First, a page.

As the centennial of the spectacular 1917 Canadian assault on Vimy Ridge draws near, it is time to put some context on the battle and the Canadian Corps whose success we honour.
For most of those 100 years, most of us have operated with some fundamental misconceptions about the First World War and the Canadian Expeditionary Force (CEF).
Some myths are widespread – like the one about “Chateau Generals” removed from the reality of fighting at the front. Recent scholarship has noted that the risk of being killed was higher for the WW-1 Generals of Britain, France and Germany than it was for any major war in the last 200 years. They knew exactly what front-line conditions were like, they were up there often enough.
The belief in tactical ineptitude was real enough in 1914-1915; what followed in all the major armies was constant experimentation in technique, technology and training to find a way to beat the paradigm of the Trenches. The CEF utilized the innate resilience and flexibility that comes with the Canadian character; Byng and Currie deliberately made the CEF a pioneer in breaking that paradigm.
The disaster of the first day at the Somme – so close to the hearts of Newfoundand – wasn’t repeated and the next four months of that battle proved vital in the development of what came to be called “Bite and Hold” attacks. These depended upon superb planning, and aggressive but flexible soldiers, and the CEF proved to be masters of the tactic, achieving much at the Somme in October 1916.
Looking at the words and recollections of the veterans themselves, they thought Hill-70 (in August, 1917) and Passchendaele that autumn were much tougher encounters, and yet their successes were just as spectacular as they were in Vimy. Will we also celebrate Amiens (August 1918) and the Hundred Days that followed? The Canadian Corps were absolute masters of the battlefield then and their accomplishments far outstrip those achieved on Vimy Ridge.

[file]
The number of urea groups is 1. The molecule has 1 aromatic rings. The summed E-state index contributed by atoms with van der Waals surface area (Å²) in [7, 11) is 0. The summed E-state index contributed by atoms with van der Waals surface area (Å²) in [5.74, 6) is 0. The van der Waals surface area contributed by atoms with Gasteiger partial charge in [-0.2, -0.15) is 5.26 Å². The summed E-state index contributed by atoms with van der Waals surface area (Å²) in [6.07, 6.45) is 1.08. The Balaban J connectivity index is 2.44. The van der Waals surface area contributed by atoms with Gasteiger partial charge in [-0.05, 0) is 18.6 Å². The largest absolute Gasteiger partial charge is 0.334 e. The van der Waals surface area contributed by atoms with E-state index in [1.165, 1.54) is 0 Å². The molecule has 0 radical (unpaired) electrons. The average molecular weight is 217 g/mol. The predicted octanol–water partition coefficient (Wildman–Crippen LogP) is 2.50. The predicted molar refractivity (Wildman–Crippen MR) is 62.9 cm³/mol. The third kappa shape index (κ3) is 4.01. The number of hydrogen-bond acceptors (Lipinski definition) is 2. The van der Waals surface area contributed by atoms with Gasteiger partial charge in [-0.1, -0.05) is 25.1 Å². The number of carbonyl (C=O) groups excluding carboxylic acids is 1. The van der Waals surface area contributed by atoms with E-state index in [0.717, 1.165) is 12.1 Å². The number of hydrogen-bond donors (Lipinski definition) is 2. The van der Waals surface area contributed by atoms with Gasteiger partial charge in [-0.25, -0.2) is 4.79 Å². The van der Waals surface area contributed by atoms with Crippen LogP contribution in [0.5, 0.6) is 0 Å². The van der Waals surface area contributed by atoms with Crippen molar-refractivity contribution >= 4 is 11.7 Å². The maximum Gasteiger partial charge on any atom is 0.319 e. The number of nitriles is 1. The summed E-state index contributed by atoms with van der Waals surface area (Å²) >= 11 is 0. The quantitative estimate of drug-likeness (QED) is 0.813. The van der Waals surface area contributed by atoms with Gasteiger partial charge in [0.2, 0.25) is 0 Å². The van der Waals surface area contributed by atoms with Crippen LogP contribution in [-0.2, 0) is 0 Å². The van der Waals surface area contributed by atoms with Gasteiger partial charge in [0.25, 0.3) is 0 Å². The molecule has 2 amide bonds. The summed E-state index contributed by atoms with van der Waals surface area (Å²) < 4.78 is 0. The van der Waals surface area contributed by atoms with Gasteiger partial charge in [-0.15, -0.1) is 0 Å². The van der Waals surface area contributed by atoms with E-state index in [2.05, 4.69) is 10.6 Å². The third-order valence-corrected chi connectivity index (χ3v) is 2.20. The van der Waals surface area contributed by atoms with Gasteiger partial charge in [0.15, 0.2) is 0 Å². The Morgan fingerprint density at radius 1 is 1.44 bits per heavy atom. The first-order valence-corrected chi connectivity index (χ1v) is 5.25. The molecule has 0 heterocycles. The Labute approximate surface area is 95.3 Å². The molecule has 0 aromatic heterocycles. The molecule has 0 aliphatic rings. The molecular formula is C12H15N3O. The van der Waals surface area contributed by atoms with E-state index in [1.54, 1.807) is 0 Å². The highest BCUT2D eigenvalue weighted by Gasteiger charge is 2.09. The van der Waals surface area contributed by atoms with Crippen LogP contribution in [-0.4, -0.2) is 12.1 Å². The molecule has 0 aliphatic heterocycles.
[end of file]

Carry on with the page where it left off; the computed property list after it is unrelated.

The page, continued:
We also really do not understand the character and motivation of our soldiers a hundred years ago. Looking at the nominal roll of one Battalion (the 20th, which fought from September 1915 until November 1918) was quite revealing. At full strength, a WW-1 Infantry Battalion would parade 1,000 men. Through the war, 4,310 men passed through the unit.
Of them, 843 (19.6 percent) were killed or died of wounds; another 91 died from accident or disease. Some 1,855 (43 percent) went home with at least one wound stripe on their tunic. It was surprising to note how many of them were wounded three or four times and kept going back for more.
Anther surprise was that only 22 of them were ever taken prisoner, nine of them in one episode at Passchendaele when a stretcher party got disoriented and strayed into German lines. The statistics of other Canadian units in both World Wars suggest Canadians are somewhat more stubborn and unyielding than other troops – a phenomenon we need to explore.
For the 20th Battalion, the real clincher about their commitment and stubbornness comes from a fight in early October of 1918 that few Canadians have ever heard of – a suburb of Cambrai called Iwuy. After two months of clawing through every defence line the Germans had on the Western Front, the battalion could only muster 300 men on their feet. The next day they still kept going forward.
Iwuy anchored the last defence-belt of the Hindenburg Line, and once it fell, the Allies ordered a general advance from Switzerland to the North Sea. One can note that the CEF was already through all the German defences when this was ordered; and nobody advanced further or more furiously than the Canadian Corps did in 100 days from Amiens to Mons. We should remember this as we contemplate Vimy.